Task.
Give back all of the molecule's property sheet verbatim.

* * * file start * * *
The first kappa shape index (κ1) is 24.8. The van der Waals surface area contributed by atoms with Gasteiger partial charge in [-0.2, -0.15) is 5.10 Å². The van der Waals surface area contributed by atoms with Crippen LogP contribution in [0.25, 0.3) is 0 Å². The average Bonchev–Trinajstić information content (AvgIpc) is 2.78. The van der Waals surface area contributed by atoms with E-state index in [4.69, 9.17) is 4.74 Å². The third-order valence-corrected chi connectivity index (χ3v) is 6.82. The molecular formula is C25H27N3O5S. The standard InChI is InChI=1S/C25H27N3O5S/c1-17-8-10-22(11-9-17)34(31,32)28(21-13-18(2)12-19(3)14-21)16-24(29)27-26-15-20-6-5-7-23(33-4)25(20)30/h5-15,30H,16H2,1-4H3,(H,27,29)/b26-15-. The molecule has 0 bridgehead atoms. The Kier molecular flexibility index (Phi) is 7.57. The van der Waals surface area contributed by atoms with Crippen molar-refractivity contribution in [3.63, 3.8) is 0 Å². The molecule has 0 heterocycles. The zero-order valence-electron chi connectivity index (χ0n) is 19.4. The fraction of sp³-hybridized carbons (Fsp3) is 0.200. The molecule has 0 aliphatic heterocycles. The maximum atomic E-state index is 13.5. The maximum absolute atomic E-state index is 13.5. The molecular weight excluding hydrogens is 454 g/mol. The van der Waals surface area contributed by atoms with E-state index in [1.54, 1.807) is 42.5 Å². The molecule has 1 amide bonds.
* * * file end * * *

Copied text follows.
The first kappa shape index (κ1) is 24.8. The van der Waals surface area contributed by atoms with Gasteiger partial charge in [-0.2, -0.15) is 5.10 Å². The van der Waals surface area contributed by atoms with Crippen LogP contribution in [0.25, 0.3) is 0 Å². The average Bonchev–Trinajstić information content (AvgIpc) is 2.78. The van der Waals surface area contributed by atoms with E-state index in [4.69, 9.17) is 4.74 Å². The third-order valence-corrected chi connectivity index (χ3v) is 6.82. The molecular formula is C25H27N3O5S. The standard InChI is InChI=1S/C25H27N3O5S/c1-17-8-10-22(11-9-17)34(31,32)28(21-13-18(2)12-19(3)14-21)16-24(29)27-26-15-20-6-5-7-23(33-4)25(20)30/h5-15,30H,16H2,1-4H3,(H,27,29)/b26-15-. The molecule has 0 bridgehead atoms. The Kier molecular flexibility index (Phi) is 7.57. The van der Waals surface area contributed by atoms with Crippen molar-refractivity contribution in [3.63, 3.8) is 0 Å². The molecule has 0 heterocycles. The zero-order valence-electron chi connectivity index (χ0n) is 19.4. The fraction of sp³-hybridized carbons (Fsp3) is 0.200. The molecule has 0 aliphatic heterocycles. The maximum atomic E-state index is 13.5. The maximum absolute atomic E-state index is 13.5. The molecular weight excluding hydrogens is 454 g/mol. The van der Waals surface area contributed by atoms with E-state index in [1.54, 1.807) is 42.5 Å². The molecule has 1 amide bonds.